- Blog Post
- Blog posts represent the views of CFR fellows and staff and not those of CFR, which takes no institutional positions.
This blog post was coauthored by Connor Fairman, research associate for the Digital and Cyberspace Policy program.
Nathan Marx, Digital and Cyberspace Policy program intern, oversaw data collection for new entries.
The Cyber Operations Tracker has just been updated. This update includes the state-sponsored incidents and threat actors that have been made public between October 2019 and December 2019. We also modified some older entries to reflect the latest developments.
Here are some highlights:
- The Russian cyber espionage unit Turla hijacked hacking infrastructure belonging to Iranian threat group Oilrig and used it to launch attacks in over thirty-five countries while masquerading as Iran. Russia has carried out “false flag” operations like this in the past. Last year, U.S. intelligence uncovered Russian hackers’ use of code associated with Lazarus Group, a North Korean threat actor.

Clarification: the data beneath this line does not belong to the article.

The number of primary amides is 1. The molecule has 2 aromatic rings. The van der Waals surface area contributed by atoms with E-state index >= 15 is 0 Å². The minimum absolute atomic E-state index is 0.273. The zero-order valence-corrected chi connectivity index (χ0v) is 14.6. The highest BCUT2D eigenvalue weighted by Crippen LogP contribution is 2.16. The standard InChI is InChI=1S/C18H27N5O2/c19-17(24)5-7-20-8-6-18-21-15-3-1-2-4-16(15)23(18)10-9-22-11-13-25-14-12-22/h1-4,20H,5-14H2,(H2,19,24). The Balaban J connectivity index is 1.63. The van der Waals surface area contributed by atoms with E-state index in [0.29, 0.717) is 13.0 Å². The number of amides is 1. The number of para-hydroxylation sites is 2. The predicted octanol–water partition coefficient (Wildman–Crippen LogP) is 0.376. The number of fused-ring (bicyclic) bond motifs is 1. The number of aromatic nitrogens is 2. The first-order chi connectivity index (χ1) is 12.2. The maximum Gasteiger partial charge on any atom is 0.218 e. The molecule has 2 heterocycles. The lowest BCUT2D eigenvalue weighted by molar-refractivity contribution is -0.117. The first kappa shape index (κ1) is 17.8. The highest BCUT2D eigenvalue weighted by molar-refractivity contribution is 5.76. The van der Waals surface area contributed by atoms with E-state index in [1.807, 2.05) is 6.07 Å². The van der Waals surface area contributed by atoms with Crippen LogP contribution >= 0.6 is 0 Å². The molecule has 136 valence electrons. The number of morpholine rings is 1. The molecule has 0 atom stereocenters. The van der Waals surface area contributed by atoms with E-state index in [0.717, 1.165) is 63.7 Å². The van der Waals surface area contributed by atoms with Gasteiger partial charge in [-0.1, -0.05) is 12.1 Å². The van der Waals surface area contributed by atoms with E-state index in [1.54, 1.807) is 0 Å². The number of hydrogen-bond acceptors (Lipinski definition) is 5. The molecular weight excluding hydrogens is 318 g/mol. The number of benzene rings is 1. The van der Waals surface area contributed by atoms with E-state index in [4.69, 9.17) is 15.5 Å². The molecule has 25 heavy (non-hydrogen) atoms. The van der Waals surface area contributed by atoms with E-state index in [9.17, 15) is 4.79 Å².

- Amnesty International released a report showing how the Moroccan government used NSO Group’s Pegasus malware to target two prominent human rights activists in Morocco. The report noted that the targeted attacks are symptomatic of a larger pattern of reprisals against human rights activists by Moroccan authorities. We also added reports of Egypt, Saudi Arabia, Uzbekistan, and United Arab Emirates using malicious software to spy on dissidents and NGOs. An increasing number of entries in the tracker are of states using commercially available and self developed malware against their political opponents.
A detailed log of the added and modified entries follow. If you know of any state-sponsored cyber incidents that should be included, you can submit them to us here.
Edits to Old Entries
Mustang Panda. Added its alias Bronze President.
Newscaster. Added its aliases APT 35, Ajax Security Team, and Phosphorus.
OilRig. Added that in October 2019, Oilrig’s hacking infrastructure was revealed to have been compromised by Turla. Noted that some operations previously attributed to the group may be Turla false flags.
Targeting of Russian speakers (10/10)
Targeting of Moroccan activists (10/10)
U.S. retaliation against Iran (10/16)
Targeting of European ministries (10/17)
Targeting of Avast (10/21)
Compromise of Kazakh individuals (11/23)
Golden Falcon (11/23)
Targeting of BMW and Hyundai (12/6)